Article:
Wednesday, February 6, 2019

the gospel of eureka

The Gospel of Eureka reaches its peak in vivid visual symmetry between an arena Passion Play and a local drag bar. Narrated warmly by Justin Vivian Bond, the doc captures a handful of characters and the mood of its title town, Eureka Springs, burrowed in leafy Arkansas mountainside, exceptionally well. In its brisk, but leisurely and elegantly-filmed 75-minute run-time, directors Michael Palmieri and Donal Mosher's doc looks at the divides and the occasional surprising cross-sections between evangelical and LGBTQ life.

We are introduced to a son of two gay dads, now grown with children of his own. The manager of the Passion Play, staged in the mountains of the Christ of the Ozarks, the third largest Christ statue in the world, and the actor who portrays Jesus himself--with syrupy blood and bombastic resurrection and all. But the heart of the picture are couple Lee Keating and Walter Burrell who run Eureka Live--a homey strobe-lit dive dubbed the "hillbilly Studio 54." The documentary, mostly low-key and plain, makes its most canny and exceptional cut midway through in a flash forward scene. It punctures with humor and pain and delves deeper into Keating and Burrell's love and beliefs.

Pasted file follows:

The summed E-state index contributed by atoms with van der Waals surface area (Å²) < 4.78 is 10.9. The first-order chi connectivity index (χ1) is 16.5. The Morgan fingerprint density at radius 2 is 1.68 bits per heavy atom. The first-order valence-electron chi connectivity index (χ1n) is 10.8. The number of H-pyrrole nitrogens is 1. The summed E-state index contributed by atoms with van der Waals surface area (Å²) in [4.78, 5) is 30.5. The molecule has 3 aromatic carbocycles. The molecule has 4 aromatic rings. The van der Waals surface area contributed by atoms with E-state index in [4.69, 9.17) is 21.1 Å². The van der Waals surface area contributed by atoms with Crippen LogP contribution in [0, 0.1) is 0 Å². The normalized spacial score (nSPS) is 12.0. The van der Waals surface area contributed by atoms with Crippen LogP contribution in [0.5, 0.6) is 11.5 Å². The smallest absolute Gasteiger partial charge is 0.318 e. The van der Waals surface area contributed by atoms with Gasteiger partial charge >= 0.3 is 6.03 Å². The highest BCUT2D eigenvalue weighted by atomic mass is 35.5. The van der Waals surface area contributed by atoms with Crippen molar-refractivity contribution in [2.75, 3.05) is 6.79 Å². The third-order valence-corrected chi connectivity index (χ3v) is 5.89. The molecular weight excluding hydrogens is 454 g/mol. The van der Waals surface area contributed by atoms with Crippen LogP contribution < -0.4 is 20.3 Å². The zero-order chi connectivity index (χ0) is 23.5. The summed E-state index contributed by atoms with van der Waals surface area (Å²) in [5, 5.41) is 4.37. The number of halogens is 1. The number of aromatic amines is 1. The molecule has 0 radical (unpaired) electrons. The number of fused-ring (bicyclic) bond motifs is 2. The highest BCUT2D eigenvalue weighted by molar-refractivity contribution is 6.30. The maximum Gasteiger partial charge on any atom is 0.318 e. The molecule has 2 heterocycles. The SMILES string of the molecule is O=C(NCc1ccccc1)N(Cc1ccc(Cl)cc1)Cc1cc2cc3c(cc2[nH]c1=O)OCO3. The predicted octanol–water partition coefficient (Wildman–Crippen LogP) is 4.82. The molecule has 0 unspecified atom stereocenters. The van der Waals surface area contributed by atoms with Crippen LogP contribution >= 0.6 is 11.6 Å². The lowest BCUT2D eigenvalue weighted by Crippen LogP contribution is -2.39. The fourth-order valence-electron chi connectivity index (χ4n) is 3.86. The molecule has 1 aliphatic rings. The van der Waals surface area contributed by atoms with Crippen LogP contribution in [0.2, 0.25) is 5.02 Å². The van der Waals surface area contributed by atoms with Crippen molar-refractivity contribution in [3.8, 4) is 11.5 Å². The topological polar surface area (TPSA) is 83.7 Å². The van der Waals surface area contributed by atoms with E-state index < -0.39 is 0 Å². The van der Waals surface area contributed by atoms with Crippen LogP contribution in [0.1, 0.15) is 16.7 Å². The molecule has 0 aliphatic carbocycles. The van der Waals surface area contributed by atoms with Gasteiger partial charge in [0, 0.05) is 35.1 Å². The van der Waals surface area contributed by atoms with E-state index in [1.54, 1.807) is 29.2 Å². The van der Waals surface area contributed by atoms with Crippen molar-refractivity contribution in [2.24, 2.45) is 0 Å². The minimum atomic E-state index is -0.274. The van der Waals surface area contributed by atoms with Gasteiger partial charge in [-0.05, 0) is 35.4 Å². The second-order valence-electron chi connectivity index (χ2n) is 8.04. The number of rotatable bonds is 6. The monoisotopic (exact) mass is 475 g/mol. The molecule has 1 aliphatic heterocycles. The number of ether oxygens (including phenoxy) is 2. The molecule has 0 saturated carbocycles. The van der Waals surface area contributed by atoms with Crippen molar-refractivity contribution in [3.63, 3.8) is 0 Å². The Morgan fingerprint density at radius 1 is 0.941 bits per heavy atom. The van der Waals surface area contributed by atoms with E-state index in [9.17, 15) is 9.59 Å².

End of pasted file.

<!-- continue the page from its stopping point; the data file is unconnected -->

Overall, I appreciated the slyness Palmieri and Mosher often interject and the coyness of Bond's narration. Unlike many slash and burn docs of late, the film's low-key matter-of-fact presentation visually doesn't pit two sides so harshly against one another--it's already burning within the subtext. In fact, there's a lack of outright judgement (except for deserved scorn for Anita Bryant) that would have been an easy brush stroke. The movie savors the natural world--a quick close-up of a spider is a small and grand gesture--a Pride march interrupted by a storm. It's a reminder how silly and complicated human life is as nature strums on. The Gospel of Eureka ends up being a temporary salve in these times, and a southern-fried tale wrapped up deeply by the end of the journey, above the misty mountains. ***

-Jeffery Berg

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